Reuters ParisMay 30, 2019UPDATED: May 30, 2019 20:50 IST Novak Djokovic celebrates after winning his second round match of the French Open. (AP Photo)HIGHLIGHTSSerena Williams beat Kurumi Nara of Japan 6-3, 6-2 to breeze into 3rd round of French OpenWorld No. 1 Novak Djokovic defeated Henri Laaksonen 6-1, 6-4, 6-3 in the 2nd round at Roland GarrosRafael Nadal and Roger Federer have also advanced to 3rd round of the French OpenNovak Djokovic wasted little time beating Henri Laaksonen 6-1 6-4 6-3 on Thursday to breeze into the third round of the French Open and stay on course to hold all four Grand Slam titles.The 32-year-old Serbian top seed, bidding to win his second French Open, was at his clinical best in the opening set against the Swiss lucky loser, dropping only three points on serve.There was a brief loss of focus when Djokovic was broken to love midway though the second set but he was quickly back in the groove to move two sets ahead.Laaksonen, ranked 104th in the world, had only reached the second round once in a Grand Slam, and there was no way back as Djokovic broke twice in the third to wrap up victory.As with holder Rafael Nadal and Roger Federer, Djokovic has enjoyed a friendly first-week draw and he will face Italian qualifier Salvatore Caruso for a place in the fourth round.Serena Williams breezed into the third round of the French Open on Thursday with a routine 6-3 6-2 win against Japanese Kurumi Nara, wasting no energy in her quest for a record-equalling Grand Slam singles title.The 10th seed, chasing a first major since the 2017 Australian Open, survived a first-set fright in her opening match, but there was no hiccup this time.She will take on fellow American Sofia Kenin in the next round, with world number one Naomi Osaka a potential opponent in the quarter-finals.As often with Williams, both the clothes and the arm did the talking on Court Philippe Chatrier.She stepped into the stadium wearing her Virgil Abloh-designed dress printed with the words “Reine, Mere, Championne, Deesse” (Queen, Mother, Champion, Goddess).advertisementOn court, the 37-year-old was given a decent workout by world number 238 Nara, who was playing her only second match in the main draw of a tour-level tournament this year.Nara stood her ground in the first seven games but derailed in the eighth as Williams broke for 5-3 with a booming forehand winner down the line.The Japanese cracked earlier in the second set, dropping serve in the third game, and never recovered as Williams snatched her 801st victory on the tour.Also Read | French Open: Osaka survives early exit, Thiem battles through to 3rd roundAlso Read | French Open 2019: Federer eases into 3rd round, Cilic crashes outAlso SeeFor sports news, updates, live scores and cricket fixtures, log on to indiatoday.in/sports. Like us on Facebook or follow us on Twitter for Sports news, scores and updates.Get real-time alerts and all the news on your phone with the all-new India Today app. Download from Post your comment Do You Like This Story? Awesome! Now share the story Too bad. Tell us what you didn’t like in the comments Posted byAnita Jat Tags :Follow French OpenFollow Serena WilliamsFollow Novak Djokovic French Open 2019: Djokovic, Serena smoothly sail into third roundWorld No. 1 Novak Djokovic enjoyed a winning run at the French Open as he easily crushed Henri Laaksonen 6-1, 6-4, 6-3 to advance to third Round at the French Open.advertisement Next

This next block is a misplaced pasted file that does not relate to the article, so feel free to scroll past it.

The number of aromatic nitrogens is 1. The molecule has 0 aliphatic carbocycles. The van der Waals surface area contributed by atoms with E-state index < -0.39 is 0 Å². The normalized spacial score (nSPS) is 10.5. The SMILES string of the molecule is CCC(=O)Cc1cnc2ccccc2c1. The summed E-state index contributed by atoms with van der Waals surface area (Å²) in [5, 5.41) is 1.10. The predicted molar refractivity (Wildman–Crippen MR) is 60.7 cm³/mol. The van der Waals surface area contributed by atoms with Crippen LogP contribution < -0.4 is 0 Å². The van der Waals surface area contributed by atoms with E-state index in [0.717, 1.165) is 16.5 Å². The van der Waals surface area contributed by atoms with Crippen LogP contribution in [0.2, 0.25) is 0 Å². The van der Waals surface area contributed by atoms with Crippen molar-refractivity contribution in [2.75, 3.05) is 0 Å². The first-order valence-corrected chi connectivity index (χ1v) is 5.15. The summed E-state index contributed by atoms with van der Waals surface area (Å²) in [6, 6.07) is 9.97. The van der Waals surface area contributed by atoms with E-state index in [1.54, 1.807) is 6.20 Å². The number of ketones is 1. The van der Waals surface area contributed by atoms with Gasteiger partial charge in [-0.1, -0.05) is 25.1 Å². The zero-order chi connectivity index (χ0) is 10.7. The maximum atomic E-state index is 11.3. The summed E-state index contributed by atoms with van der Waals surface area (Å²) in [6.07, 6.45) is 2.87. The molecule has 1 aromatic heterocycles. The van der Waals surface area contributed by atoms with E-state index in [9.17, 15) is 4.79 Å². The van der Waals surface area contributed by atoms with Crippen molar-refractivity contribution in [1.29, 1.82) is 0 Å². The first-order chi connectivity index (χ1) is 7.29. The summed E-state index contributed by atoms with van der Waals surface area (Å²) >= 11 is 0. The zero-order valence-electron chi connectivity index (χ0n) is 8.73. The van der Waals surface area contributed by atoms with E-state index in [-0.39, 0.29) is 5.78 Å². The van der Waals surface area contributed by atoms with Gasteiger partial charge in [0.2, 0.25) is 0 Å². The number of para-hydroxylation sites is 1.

October 2, 2019
This week on Conversations with Goodman, host Susan LeBlanc talks to Assistant Professor Trish Ruebottom about her recent co-authored paper on Wall Street reform.LeBlanc and Ruebottom talk about the reforms and regulations needed on Wall Street, which started to be especially noticeable to the general public after the 2008 financial crisis.In their research, Ruebottom and colleagues looked to Wall Street executives to understand and explain why the needed changes did not happen and how they maintained their positions of power even after the crisis.In researching the testimony at the Financial Crisis Inquiry Commission and several media reports where executives spoke on behalf of their banks, Ruebottom and her co-authors found that executives spoke in a way that reaffirmed their authority and undermined their culpability in the crisis by talking about their own expertise and concern for stakeholders, while challenging the same of government and regulatory bodies.Not much has happened, even after a huge outcry for reforms. This research study shows that in order for reforms to take place, another body needs to claim the authority.“Consumers themselves need to have trust in another body that’s not the Wall Street executives,” she said.Ruebottom explains that the new Consumer Financial Protection Bureau may be able to take on the authority necessary to challenge Wall Street executives, but this is yet to be proven.“The reforms can only happen if there is independent leadership and the ability to challenge the authority,” she said.When asked about what voters need to take into consideration in the upcoming election, Ruebottom talks about the need to look for a plan to make the reforms.“Bernie Sanders has been positioning himself as the independent candidate, but this is only one piece of the puzzle. He has talked about how he would not put a Goldman-Sachs person in charge of the regulatory bodies, but he hasn’t talked about who he would put in,” she said.“Political leaders will discredit their opponents by talking a lot about what they wouldn’t do and without knowing who would be put in place and whether they would be able to challenge that authority, independence is one thing, but it’s only that first step. So, looking at what the plan is to actually make reform and how to challenge the authority is really critical,” she said.Ruebottom says that one key takeaway from her research is that there needs to be a space for counter-narratives wherever people have positions of power.